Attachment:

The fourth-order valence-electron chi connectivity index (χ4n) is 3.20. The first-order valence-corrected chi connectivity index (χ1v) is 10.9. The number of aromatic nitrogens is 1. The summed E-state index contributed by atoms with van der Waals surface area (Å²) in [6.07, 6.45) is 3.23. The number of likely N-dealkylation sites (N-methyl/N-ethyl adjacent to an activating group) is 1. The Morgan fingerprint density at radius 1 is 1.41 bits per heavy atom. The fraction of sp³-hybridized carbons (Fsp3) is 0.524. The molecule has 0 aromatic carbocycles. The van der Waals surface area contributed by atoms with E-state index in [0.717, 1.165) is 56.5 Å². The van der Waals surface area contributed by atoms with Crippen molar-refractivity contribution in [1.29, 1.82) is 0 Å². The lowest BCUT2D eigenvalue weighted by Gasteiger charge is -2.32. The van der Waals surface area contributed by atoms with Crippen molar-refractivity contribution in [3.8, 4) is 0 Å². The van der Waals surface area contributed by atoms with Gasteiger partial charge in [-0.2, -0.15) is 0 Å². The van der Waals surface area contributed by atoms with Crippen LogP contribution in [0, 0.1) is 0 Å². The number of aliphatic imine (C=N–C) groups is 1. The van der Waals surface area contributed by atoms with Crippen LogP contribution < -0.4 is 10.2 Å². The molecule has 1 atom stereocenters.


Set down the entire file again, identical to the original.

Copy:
The fourth-order valence-electron chi connectivity index (χ4n) is 3.20. The first-order valence-corrected chi connectivity index (χ1v) is 10.9. The number of aromatic nitrogens is 1. The summed E-state index contributed by atoms with van der Waals surface area (Å²) in [6.07, 6.45) is 3.23. The number of likely N-dealkylation sites (N-methyl/N-ethyl adjacent to an activating group) is 1. The Morgan fingerprint density at radius 1 is 1.41 bits per heavy atom. The fraction of sp³-hybridized carbons (Fsp3) is 0.524. The molecule has 0 aromatic carbocycles. The van der Waals surface area contributed by atoms with E-state index in [0.717, 1.165) is 56.5 Å². The van der Waals surface area contributed by atoms with Crippen molar-refractivity contribution in [1.29, 1.82) is 0 Å². The lowest BCUT2D eigenvalue weighted by Gasteiger charge is -2.32. The van der Waals surface area contributed by atoms with Crippen molar-refractivity contribution in [3.8, 4) is 0 Å². The van der Waals surface area contributed by atoms with Gasteiger partial charge in [-0.2, -0.15) is 0 Å². The van der Waals surface area contributed by atoms with Crippen LogP contribution in [0, 0.1) is 0 Å². The number of aliphatic imine (C=N–C) groups is 1. The van der Waals surface area contributed by atoms with Crippen LogP contribution < -0.4 is 10.2 Å². The molecule has 1 atom stereocenters.